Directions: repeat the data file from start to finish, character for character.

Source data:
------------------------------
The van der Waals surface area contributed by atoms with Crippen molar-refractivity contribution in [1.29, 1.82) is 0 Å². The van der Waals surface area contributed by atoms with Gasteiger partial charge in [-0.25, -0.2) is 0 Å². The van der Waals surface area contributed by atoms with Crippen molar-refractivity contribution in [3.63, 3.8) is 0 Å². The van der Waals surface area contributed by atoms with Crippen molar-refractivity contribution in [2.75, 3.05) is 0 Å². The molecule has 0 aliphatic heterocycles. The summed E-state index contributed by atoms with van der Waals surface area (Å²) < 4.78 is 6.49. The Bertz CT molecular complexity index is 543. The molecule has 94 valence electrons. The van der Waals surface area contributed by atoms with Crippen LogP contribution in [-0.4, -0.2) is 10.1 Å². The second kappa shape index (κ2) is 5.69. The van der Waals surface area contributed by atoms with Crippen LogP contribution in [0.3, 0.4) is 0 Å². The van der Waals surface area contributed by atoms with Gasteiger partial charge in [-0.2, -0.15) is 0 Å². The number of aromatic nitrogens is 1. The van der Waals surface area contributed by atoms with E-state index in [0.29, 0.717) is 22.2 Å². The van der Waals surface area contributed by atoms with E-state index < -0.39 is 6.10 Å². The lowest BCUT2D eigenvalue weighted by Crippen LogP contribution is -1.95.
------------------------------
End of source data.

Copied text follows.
The van der Waals surface area contributed by atoms with Crippen molar-refractivity contribution in [1.29, 1.82) is 0 Å². The van der Waals surface area contributed by atoms with Gasteiger partial charge in [-0.25, -0.2) is 0 Å². The van der Waals surface area contributed by atoms with Crippen molar-refractivity contribution in [3.63, 3.8) is 0 Å². The van der Waals surface area contributed by atoms with Crippen molar-refractivity contribution in [2.75, 3.05) is 0 Å². The molecule has 0 aliphatic heterocycles. The summed E-state index contributed by atoms with van der Waals surface area (Å²) < 4.78 is 6.49. The Bertz CT molecular complexity index is 543. The molecule has 94 valence electrons. The van der Waals surface area contributed by atoms with Crippen LogP contribution in [-0.4, -0.2) is 10.1 Å². The second kappa shape index (κ2) is 5.69. The van der Waals surface area contributed by atoms with Crippen LogP contribution in [0.3, 0.4) is 0 Å². The van der Waals surface area contributed by atoms with Gasteiger partial charge in [-0.2, -0.15) is 0 Å². The number of aromatic nitrogens is 1. The van der Waals surface area contributed by atoms with E-state index in [0.29, 0.717) is 22.2 Å². The van der Waals surface area contributed by atoms with E-state index < -0.39 is 6.10 Å². The lowest BCUT2D eigenvalue weighted by Crippen LogP contribution is -1.95.